Like a Bowerbird, I have become an avid collector. I imagine inside my mind there is an open space delicately lined with found language, words of beauty – it is quite a thing to behold! I tuck each snippet away, weaving one line, one word, with others.
It is the hope of every male Bowerbird that his blue-blessed bower will attract a twittering mate. My bower will attract great ideas from which stories will flow. As I gently tuck these phrases into my collection, other previously collected words stand out, or are plucked out, and used to prompt my writing. Of this I am certain: collecting small well-crafted gems from other writers inspires me in ways I would never have thought possible. Photo credit.
I am always on the lookout for interesting bits and pieces as I read. I recently read ‘How to Read a Book With a Flashlight‘, an article by Kit Steinkellner on Book Riot’s webpage. It reminded me of when I used to do the same thing when I was a child, and this prompted me to write a short autobiographical piece:
As a kid, I read by torch light long into the night. I’d roll a shirt up and lay it along the bottom of the door so my parents wouldn’t see the shining light and come in and make me stop reading and insist I go to sleep. They would take my torch from me. I was afraid of the dark.
My fear of the dark came before my love of reading. Maybe I was born with it. All I know is that we were a family of campers and country living folk and being afraid of the dark marked me as different from the clan. In the country, there are no streetlights shining hope in the night; and the dying light of stars, as beautiful as that may be, was never enough to light my way. I lived for nights of a full moon when I could rest easy.
Camping trip nights were my worst nightmare. There was no staying caravan sites, with their path lights and toilet blocks shining out beacon-like for the needy traveler. We roughed it in secret local places where we were lucky if there was a rudimentary drop toilet (just a seat over a hole in the ground really – more horror than useful). The days were immensely fun – the freedom to explore, the closeness with nature, the parental permission to get dirty and not have to clean ourselves up, the fire, singing and storytelling, and the toasting of marshmallows; but the nights were an endless lying awake, breathe held, listening to the dark noises just outside the flimsy layer of canvas tent. Who knew what was just outside waiting to attack!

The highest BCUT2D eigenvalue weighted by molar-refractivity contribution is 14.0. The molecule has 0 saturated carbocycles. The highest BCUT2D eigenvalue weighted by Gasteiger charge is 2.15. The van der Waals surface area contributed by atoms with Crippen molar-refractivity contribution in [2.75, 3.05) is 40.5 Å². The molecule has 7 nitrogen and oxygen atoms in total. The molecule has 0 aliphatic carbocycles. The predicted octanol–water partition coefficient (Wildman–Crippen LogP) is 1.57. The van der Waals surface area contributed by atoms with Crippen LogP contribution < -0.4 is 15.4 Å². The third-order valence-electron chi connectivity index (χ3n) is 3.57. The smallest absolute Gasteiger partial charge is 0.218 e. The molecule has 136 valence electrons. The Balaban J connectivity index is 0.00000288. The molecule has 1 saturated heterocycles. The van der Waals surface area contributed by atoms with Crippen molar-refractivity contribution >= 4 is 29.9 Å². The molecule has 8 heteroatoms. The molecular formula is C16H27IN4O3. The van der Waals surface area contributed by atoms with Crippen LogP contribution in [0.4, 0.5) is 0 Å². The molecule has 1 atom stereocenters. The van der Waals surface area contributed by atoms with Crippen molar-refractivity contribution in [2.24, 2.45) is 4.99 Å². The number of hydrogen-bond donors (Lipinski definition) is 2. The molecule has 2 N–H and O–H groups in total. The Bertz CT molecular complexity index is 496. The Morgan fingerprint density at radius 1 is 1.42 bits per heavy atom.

At home, we had an outside toilet and I always needed to go to the toilet before I went to bed – actually this was another ploy against the dark: if my bladder didn’t wake me, I could sleep through ‘til morning and avoid any unnecessary horror hours staring at the all-pervading blackness. Every night I went through the same ritual of begging and pleading my sibling and parents to accompany me to the back door, to stand guard against the darkness, while I ran outside and peed as quickly as humanly possible, trying not to look into the trees silhouetted by our back light.
My family was resource conscious – two minute showers to save water, close doors behind you to keep heat or coolness inside, put your food scraps into the appropriate waste bucket for chickens or pigs or compost, turn lights out if you weren’t using them, etc. There was no chance of a night light for me. Plus, what teenager has a night light…right? (Yes, I carried my fear of the dark THAT long!) My sibling was mortified by my fear, what an embarrassment I was, but sitll used it to exploit me, to tease me, to exert power over me. My parents were frustrated by me, unable to understand my irrational fear. My father would ask, “What are you afraid of? Just tell me so we can address it.” He was a ‘fix-it’ kind of guy, looking for a solution. He would stand by the light switch saying, “Everything is exactly the same with the light on or off. See?” And he’d switch the light on and off as if that would rid me of my fears, make it ok, make me ‘normal’. How could I tell him that what I was afraid of was what I knew was there but that you couldn’t see, and that when the lights went out, the unseen were in their element, and who knew what might happen to me if I was left in the darkness while I was awake. I mean, what sensible monster, ghost, witch, hobgoblin, bunyip or demon would show themselves to a parent, let alone while the lights were on!
All I wanted was to fall asleep and wake up in some kind of light. I was darkness averse…and reading was my closest friend. If I could read in the middle of the blackest of nights, I forgot about the lack of light and eventually fell asleep under my book dreaming peacefully of the world of the novel, rather than sleeping fitfully, plagued by nightmares of dark creatures. But my resource conscious family did not tolerate wasted light, and finding my asleep under a book, torch batteries wearing thin, brought waves of lectures about wasted resources and the state of the environment and I felt ashamed. Don’t get me wrong, I love the earth and her environment, but I just wanted to sleep ‘fear-free’, and wasting a bit of energy on light was the only way I could see to achieve that.
So I devised schemes…I stayed awake until my parents went to bed, I rolled up shirts and lay them across the bottom of the door, I hid myself under my blankets with my friends ‘book’ and ‘torch’ and we would enter other worlds until the early dawn hours of grey light, when I would open my curtains, move the shirt, climb back into bed and sleep.
I read a lot of books this way. It’s a wonder I didn’t need glasses! It’s a wonder I stayed awake during the day! And by the time I was an adult and my passion for books and reading felt as much a part of me as my fingers, my eyes, my imagination.
And yes, I did get over my fear of the dark…well, mostly anyway!
Photo credit: flashlight